“The winning streak continues as employers predict another year of low health benefit cost growth in 2016.” – That’s the headline to the announcement from international benefits consultants Mercer Inc. of the preliminary findings from their latest employer survey.
Sounds good, right? Finally, healthcare costs are under control.
Unfortunately, reading the survey results gives another, very different impression.
What the survey actually found was that employers predict that health benefit costs per employee will rise by 4.2 percent on average in 2016—after they make planned changes such as raising deductibles or switching carriers.
The survey announcement enthuses about what it calls the “slow-down in the underlying cost growth”(that is, the increase ifno changes were made to employer plans). Specifically, without plan changes employer costs would have increased by 6.4 percent for 2016, and 7.1 percent in 2015. Mercer notes that the 2016 projection is the lowest rate of underlying cost growth seen since 2005, and that 2016 will be the fifth year of benefit cost growth below 5 percent.
So, is this good news?
Well, no. For three reasons.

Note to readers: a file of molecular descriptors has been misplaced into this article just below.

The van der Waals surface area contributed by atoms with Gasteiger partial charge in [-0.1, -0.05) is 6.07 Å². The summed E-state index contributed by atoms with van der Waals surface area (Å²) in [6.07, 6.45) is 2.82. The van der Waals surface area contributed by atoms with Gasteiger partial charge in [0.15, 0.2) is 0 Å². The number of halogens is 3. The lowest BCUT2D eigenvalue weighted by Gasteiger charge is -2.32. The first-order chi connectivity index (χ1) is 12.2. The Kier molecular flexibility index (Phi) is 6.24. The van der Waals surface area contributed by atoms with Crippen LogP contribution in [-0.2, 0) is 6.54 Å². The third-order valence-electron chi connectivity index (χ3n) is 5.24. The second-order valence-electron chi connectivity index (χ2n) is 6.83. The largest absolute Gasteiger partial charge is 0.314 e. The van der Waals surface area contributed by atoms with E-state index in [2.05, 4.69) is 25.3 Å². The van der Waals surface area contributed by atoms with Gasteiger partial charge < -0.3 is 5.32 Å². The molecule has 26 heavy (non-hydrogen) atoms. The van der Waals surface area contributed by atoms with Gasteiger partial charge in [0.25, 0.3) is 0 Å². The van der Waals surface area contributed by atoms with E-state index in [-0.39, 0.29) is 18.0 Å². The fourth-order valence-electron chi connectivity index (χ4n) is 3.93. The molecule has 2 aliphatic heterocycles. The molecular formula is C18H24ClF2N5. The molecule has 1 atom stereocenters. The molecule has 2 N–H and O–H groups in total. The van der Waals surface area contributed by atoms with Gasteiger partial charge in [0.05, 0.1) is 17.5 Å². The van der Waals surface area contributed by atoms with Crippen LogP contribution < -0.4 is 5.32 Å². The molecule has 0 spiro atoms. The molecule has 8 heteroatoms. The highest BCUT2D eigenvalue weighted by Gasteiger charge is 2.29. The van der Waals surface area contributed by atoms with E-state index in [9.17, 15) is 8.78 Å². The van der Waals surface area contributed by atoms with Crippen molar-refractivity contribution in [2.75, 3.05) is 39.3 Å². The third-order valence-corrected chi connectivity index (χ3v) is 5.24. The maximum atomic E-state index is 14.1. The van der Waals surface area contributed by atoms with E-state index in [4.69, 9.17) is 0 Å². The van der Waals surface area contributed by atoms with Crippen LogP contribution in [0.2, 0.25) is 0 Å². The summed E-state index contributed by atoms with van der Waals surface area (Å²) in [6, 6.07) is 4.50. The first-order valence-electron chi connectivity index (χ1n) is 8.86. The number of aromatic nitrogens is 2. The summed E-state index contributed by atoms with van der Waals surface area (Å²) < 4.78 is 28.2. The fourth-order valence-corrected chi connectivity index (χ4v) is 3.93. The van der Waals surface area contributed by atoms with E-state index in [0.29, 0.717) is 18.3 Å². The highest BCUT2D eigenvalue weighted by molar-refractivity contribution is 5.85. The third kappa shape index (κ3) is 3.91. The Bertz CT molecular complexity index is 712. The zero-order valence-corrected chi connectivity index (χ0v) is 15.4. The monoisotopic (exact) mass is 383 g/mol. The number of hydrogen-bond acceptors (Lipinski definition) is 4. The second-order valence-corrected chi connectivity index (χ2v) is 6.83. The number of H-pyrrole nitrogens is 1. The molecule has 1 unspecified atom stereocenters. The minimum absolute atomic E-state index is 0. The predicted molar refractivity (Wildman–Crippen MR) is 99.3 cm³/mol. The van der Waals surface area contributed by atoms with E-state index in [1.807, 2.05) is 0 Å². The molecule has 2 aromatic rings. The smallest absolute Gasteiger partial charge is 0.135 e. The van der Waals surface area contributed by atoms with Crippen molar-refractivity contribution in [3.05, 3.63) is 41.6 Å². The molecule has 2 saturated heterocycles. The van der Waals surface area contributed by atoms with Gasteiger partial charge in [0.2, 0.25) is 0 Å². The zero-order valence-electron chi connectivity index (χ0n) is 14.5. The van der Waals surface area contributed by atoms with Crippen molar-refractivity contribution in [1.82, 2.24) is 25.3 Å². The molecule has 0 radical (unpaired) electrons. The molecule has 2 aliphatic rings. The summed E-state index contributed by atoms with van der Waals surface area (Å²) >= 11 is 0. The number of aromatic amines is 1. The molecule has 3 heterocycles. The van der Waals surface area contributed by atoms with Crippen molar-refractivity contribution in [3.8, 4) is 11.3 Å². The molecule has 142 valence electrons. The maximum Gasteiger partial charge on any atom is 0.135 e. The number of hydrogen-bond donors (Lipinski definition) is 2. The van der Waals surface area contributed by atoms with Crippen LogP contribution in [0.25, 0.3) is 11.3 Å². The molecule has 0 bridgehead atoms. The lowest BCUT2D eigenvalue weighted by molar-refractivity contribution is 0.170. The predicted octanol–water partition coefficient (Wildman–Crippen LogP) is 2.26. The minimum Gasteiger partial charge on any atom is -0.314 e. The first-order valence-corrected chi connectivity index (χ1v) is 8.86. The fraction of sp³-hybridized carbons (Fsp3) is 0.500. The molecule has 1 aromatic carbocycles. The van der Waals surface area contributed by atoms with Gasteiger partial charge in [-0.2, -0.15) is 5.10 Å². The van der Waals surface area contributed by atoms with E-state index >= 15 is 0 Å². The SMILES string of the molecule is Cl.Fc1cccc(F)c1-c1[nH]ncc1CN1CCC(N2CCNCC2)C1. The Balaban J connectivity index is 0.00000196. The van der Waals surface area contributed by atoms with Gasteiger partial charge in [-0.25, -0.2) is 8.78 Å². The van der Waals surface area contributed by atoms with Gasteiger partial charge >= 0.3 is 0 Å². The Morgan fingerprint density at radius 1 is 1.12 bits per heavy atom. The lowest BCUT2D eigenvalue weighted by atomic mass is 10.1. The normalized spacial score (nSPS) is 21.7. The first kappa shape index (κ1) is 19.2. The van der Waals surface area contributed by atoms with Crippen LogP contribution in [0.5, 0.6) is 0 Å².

First, the underlying cost growth percentages are still significantly greater than projected GDP growth (and presumably employer revenue growth) of around 2.5 percent in 2015 and 2016. In other words, healthcare will continue to eat up more and more of our economy.
Second, if we assume that average company revenues increase at the rate of the economy as a whole, employers will still face healthcare costs that are rising faster than revenues—even after transferring more of the burden to their employees.
Third, thanks to employer efforts to limit their benefit cost increases, employees will face either increased premium shares or increased deductibles—or both. If we assume that most of the difference between the increase in underlying cost growth and employer cost growth (a 2.2 percent difference in 2016) is going to come out of employee pockets, employees will be paying close to $400 a year more for family medical care next year.
So, where’s the “winning streak”?
Roger Collier was formerly CEO of a national health care consulting firm. His experience includes the design and implementation of innovative health care programs for HMOs, health insurers, and state and federal agencies. He is editor of Health Care REFORM UPDATE.
Any cost increases over inflation or GDP growth is too expensive
I read you have experience in implementing innovative health care programs
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